Air masses carry with them the characteristics of whatever part of the country in which they form. These systems form over specific areas, usually where the land is relatively level and the wind is calm. Known as source regions, these areas may produce air masses that are cold, humid, dry, or hot, and the longer they remain over these areas, the more properties it will take on. As they move horizontally across the land or water, they carry those traits with them to other areas. When two of these masses meet, a front is formed, producing most of the more impressive weather conditions.
The air masses that affect the U.S. are continental polar, continental arctic, continental tropical, maritime polar, and maritime tropical. Just as their names imply, continental air masses form over land, and maritime, over water. Continental and maritime air masses may both be cold, as with the polar and arctic, or hot, such as the continental or maritime tropical, however, the continental are drier than the maritime air masses.
Continental polar or continental arctic air masses are those that we hear about in the winter months as cold, dry air moves down into the continental U.S. from Canada and Alaska. Moving south, they affect areas east of the Rockies as they make their way eastward. These generally have high pressure, very cold temperatures, and low dew points.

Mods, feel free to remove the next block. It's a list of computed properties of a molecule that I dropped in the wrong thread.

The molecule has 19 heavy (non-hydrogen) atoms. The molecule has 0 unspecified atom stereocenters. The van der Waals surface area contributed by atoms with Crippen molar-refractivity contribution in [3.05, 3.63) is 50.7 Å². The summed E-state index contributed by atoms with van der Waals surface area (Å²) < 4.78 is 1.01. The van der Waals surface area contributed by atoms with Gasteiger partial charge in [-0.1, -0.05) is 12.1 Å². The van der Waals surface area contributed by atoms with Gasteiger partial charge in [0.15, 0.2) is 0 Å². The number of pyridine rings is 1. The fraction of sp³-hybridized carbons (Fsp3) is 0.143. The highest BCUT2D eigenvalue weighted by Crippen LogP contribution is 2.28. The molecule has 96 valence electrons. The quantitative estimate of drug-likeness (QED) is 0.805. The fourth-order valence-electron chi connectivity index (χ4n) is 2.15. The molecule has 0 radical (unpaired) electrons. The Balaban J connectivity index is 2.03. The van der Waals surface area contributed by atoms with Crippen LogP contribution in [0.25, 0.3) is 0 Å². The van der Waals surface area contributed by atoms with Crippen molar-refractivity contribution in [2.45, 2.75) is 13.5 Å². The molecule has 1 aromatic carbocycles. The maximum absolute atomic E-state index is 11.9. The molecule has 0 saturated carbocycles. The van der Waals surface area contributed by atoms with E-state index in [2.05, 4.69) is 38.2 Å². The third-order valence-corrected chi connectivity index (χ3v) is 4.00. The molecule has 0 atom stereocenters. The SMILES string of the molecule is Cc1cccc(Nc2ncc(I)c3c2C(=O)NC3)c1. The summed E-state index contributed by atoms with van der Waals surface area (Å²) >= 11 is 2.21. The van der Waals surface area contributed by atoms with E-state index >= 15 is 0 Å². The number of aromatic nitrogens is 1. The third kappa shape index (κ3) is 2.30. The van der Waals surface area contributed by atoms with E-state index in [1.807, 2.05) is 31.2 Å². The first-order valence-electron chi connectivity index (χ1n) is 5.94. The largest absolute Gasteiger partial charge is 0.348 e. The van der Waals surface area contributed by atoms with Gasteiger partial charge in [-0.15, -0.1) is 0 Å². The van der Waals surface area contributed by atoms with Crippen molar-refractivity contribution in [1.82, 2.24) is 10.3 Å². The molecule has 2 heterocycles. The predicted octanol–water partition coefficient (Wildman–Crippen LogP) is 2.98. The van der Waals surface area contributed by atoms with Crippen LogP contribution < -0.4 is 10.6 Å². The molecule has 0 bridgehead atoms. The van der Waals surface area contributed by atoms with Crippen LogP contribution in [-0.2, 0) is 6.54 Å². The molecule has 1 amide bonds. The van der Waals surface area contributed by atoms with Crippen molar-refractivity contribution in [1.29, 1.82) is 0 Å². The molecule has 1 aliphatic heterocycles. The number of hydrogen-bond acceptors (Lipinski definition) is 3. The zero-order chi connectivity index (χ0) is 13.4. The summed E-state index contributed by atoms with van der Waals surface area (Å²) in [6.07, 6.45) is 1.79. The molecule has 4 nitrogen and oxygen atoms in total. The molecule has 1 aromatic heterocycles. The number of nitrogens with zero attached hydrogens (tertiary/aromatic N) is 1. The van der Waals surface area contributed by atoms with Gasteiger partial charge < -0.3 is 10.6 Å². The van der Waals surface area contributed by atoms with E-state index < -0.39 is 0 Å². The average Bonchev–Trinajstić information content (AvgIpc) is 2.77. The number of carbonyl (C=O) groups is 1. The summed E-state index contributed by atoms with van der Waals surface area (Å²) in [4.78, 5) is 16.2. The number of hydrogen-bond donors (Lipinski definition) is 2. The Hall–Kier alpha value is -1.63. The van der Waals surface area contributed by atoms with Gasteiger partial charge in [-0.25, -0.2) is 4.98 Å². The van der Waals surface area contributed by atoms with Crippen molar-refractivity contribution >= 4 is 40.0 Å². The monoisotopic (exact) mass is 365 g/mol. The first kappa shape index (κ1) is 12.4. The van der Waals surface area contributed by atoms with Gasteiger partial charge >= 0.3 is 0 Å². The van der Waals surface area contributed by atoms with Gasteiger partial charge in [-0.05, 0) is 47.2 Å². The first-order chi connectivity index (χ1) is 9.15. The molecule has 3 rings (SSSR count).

Maritime polar are also cool, but they are also moist and unstable. This air mass moves over water, either westward over the Pacific, or southwestward over the Atlantic. Both of these situations produce an air mass that is traveling over water, and therefore, collecting moisture as it approaches land. Air masses that arrive from the North Atlantic are normally cooler and drier than those that enter from the Pacific.
Maritime tropical air masses are the culprits that produce sometimes violent storms in the Great Plains and across the Midwest in the spring and summer. These moist, warm and normally unstable air masses begin in the subtropical regions of the Pacific Ocean, where they travel over water for a long period of time, picking up steam as they go. Originating for the most part in the Gulf of Mexico, they produce low clouds and unstable conditions as they make their way northward.
Continental tropical air masses, that have their origins in northern Mexico, are hot and dry. These produce clear skies and very little rain, and if one of these air masses stalls out over a particular area, they may produce a long period of drought.
Air masses may change as they move across the country. An arctic air mass, after traveling over water for a period of time, may turn into a maritime polar air mass. Both are cold, but the addition of moisture changes the classification.
While we can’t see them, everyone is aware of air masses, and the passage of fronts. Extreme temperature variations over a matter of hours, sudden storms, and periods of wind, are all indications that these air masses are passing through or converging.